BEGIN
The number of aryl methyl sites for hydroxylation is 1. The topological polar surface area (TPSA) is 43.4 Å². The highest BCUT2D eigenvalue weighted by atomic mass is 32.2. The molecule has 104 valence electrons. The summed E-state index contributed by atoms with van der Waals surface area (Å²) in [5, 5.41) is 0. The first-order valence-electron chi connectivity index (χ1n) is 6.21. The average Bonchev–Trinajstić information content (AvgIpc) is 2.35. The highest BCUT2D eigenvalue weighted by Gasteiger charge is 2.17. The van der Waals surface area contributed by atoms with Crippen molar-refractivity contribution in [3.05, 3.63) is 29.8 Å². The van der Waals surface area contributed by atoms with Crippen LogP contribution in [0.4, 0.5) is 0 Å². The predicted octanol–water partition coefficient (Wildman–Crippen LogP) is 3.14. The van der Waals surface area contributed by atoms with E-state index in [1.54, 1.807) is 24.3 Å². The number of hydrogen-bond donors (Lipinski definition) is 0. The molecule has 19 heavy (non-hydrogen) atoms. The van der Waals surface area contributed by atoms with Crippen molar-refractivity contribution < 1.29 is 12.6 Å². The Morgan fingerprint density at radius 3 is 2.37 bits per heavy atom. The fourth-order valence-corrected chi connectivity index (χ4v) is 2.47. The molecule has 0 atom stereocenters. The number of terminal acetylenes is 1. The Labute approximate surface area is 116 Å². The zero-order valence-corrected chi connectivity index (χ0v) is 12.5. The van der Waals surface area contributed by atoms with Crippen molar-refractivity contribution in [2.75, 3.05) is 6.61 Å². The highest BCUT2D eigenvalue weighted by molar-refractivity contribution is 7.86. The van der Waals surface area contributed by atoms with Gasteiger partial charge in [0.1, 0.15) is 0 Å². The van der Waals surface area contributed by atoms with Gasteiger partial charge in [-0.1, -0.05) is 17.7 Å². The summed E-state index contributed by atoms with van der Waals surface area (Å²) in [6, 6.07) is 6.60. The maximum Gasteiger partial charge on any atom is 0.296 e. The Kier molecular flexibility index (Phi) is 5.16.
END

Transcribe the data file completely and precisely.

The number of aryl methyl sites for hydroxylation is 1. The topological polar surface area (TPSA) is 43.4 Å². The highest BCUT2D eigenvalue weighted by atomic mass is 32.2. The molecule has 104 valence electrons. The summed E-state index contributed by atoms with van der Waals surface area (Å²) in [5, 5.41) is 0. The first-order valence-electron chi connectivity index (χ1n) is 6.21. The average Bonchev–Trinajstić information content (AvgIpc) is 2.35. The highest BCUT2D eigenvalue weighted by Gasteiger charge is 2.17. The van der Waals surface area contributed by atoms with Crippen molar-refractivity contribution in [3.05, 3.63) is 29.8 Å². The van der Waals surface area contributed by atoms with Crippen LogP contribution in [0.4, 0.5) is 0 Å². The predicted octanol–water partition coefficient (Wildman–Crippen LogP) is 3.14. The van der Waals surface area contributed by atoms with E-state index in [1.54, 1.807) is 24.3 Å². The number of hydrogen-bond donors (Lipinski definition) is 0. The molecule has 19 heavy (non-hydrogen) atoms. The van der Waals surface area contributed by atoms with Crippen molar-refractivity contribution < 1.29 is 12.6 Å². The Morgan fingerprint density at radius 3 is 2.37 bits per heavy atom. The fourth-order valence-corrected chi connectivity index (χ4v) is 2.47. The molecule has 0 atom stereocenters. The number of terminal acetylenes is 1. The Labute approximate surface area is 116 Å². The zero-order valence-corrected chi connectivity index (χ0v) is 12.5. The van der Waals surface area contributed by atoms with Crippen molar-refractivity contribution in [2.75, 3.05) is 6.61 Å². The highest BCUT2D eigenvalue weighted by molar-refractivity contribution is 7.86. The van der Waals surface area contributed by atoms with Gasteiger partial charge in [0.1, 0.15) is 0 Å². The van der Waals surface area contributed by atoms with Gasteiger partial charge in [-0.1, -0.05) is 17.7 Å². The summed E-state index contributed by atoms with van der Waals surface area (Å²) in [6, 6.07) is 6.60. The maximum Gasteiger partial charge on any atom is 0.296 e. The Kier molecular flexibility index (Phi) is 5.16.